Something to Think about is a daily (more or less) commentary on life. The Author, Howard Merrell's, goal is to help us think Biblically and Christianly about the issues of life, from the mundane to the sublime.
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"What'ya doing, Bob?" I could see something going on from my apartment I'd walked by a time or two and saw a rectangular hole being dug. By the time I got around to asking, a second hole had been started. For all intents and purposes, the hole looked like a shallow grave for a very short, wide person. Bob told me, though. "We're planting trees." Here on the campus at Pacific Islands University, indeed all over Guam, the rhino beetles are killing the palm trees. Bob and his buddy are planting new ones, next to some old ones. When the bugs win, and they generally do, the new ones will be big enough to take the place of the dead ones. The Spanish say, "A man plants an olive tree for his grandchildren." coconut palms grow faster than olive trees, but the commitment is the same. Digging a hole to plant a tree is no easy matter, here on Guam. Bob used a jack-hammer to break up the coral. He's hauling in dead vegetation to enrich the soil. It'll be five to ten years before those palms impressively sway in the trade winds. I told Bob, "I like your style." Can I guarantee that ten years from now this school will be alive and well? No, I can't, but I can say for sure that it won't be if we don't have that tree-planting spirit. Do I know what my life will be like in a month, a year, a decade? Absolutely not. I can be sure, however, that if I don't dig deep so my life can anchor on the rock, it won't survive.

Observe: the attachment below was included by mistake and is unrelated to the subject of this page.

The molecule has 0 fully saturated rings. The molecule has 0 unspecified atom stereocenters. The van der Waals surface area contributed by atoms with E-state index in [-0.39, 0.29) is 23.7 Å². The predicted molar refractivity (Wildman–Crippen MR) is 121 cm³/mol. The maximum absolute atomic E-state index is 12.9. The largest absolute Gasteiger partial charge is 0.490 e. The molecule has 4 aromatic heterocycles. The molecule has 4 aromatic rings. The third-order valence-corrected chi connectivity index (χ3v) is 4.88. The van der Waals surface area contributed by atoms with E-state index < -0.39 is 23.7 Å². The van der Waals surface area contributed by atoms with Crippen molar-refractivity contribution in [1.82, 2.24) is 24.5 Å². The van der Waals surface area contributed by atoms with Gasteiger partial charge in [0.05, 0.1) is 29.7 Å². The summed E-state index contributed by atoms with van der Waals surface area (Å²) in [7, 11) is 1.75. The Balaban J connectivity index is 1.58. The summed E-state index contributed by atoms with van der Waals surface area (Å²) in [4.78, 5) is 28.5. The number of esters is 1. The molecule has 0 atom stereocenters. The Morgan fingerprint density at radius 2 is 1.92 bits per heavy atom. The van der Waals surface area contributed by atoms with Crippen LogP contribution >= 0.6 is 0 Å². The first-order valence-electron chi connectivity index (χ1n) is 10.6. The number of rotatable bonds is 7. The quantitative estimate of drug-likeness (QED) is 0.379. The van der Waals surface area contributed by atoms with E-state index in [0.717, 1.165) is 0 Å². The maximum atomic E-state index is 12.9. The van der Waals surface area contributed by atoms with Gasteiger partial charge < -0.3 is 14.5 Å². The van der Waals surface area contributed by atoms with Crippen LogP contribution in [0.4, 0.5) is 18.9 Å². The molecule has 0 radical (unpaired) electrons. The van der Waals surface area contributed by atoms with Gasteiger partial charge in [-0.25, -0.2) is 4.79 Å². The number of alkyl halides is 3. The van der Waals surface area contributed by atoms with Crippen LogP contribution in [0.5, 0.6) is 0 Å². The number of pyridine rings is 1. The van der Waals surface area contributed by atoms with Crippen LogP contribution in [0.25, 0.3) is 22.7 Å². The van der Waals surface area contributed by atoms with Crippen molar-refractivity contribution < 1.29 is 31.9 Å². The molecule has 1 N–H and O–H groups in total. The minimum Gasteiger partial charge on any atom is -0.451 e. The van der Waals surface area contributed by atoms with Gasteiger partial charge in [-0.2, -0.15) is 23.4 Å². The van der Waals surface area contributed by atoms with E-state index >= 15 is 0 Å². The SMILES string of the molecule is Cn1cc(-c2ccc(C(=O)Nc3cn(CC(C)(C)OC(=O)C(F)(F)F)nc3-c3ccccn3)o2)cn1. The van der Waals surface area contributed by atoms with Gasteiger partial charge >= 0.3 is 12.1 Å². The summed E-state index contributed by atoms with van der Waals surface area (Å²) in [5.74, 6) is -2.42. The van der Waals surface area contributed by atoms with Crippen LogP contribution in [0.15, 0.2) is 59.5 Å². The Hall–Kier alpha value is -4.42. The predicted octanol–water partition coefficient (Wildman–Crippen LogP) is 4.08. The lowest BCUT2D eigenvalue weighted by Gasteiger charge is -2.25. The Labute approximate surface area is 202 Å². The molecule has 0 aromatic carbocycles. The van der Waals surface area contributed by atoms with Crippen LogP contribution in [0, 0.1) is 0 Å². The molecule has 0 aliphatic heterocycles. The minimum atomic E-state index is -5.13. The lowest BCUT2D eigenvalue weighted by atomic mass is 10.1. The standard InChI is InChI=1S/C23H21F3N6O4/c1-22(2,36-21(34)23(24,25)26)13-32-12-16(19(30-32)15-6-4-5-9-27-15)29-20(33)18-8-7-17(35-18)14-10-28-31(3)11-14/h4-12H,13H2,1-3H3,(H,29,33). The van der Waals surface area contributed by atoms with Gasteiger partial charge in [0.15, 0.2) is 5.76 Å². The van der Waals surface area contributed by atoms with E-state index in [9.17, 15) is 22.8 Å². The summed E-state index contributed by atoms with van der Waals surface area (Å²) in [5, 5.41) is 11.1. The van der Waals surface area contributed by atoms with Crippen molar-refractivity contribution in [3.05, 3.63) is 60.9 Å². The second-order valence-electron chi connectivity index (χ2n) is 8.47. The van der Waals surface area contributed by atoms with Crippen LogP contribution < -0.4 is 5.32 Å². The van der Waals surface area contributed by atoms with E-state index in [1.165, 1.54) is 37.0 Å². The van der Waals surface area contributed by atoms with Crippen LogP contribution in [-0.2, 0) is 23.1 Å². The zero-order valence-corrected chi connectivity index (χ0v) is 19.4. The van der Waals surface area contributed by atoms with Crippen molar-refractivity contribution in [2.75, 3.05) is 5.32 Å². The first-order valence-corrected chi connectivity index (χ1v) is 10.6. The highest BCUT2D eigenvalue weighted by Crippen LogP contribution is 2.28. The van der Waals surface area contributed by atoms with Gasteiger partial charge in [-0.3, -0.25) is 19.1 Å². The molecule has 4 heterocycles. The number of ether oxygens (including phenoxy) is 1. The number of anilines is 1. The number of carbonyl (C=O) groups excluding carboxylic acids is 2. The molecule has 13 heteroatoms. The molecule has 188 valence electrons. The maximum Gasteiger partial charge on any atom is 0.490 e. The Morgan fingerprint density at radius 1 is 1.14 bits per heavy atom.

[W]hen someone comes to me, listens to my teaching, and then follows it. It is like a person building a house who digs deep and lays the foundation on solid rock. When the floodwaters rise and break against that house, it stands firm because it is well built. But anyone who hears and doesn’t obey is like a person who builds a house right on the ground, without a foundation. When the floods sweep down against that house, it will collapse into a heap of ruins.”
In John 10 we read, At that time the Feast of the Dedication took place at Jerusalem; it was winter, and Jesus was walking in the temple in the portico of Solomon" (John 10:22-23).
Obviously, there was no Christmas celebration, yet. So we can be sure that Jesus was not out, involved in that great American, winter exercise, looking at the Christmas lights. It is probable, however, that Jesus was viewing the lights. Could it be that this was reason for his stroll through Solomon's portico in the Temple complex? He was and is human. He would appreciate the artistry of well-placed lights, just like the rest of us. The Feast of Dedication is known by a couple of other names, one you are sure to recognize. Craig Keener comments on this feast, "[T]he eight-day celebration of lights in the temple was beautiful." In fact it is sometimes called the Festival of Lights. Most of us know it as Hanukkah, the celebration that Jews are celebrating as I write. (Keener, C. S. (1993). The IVP Bible background commentary: New Testament (Jn 10:22). Downers Grove, IL: InterVarsity Press.)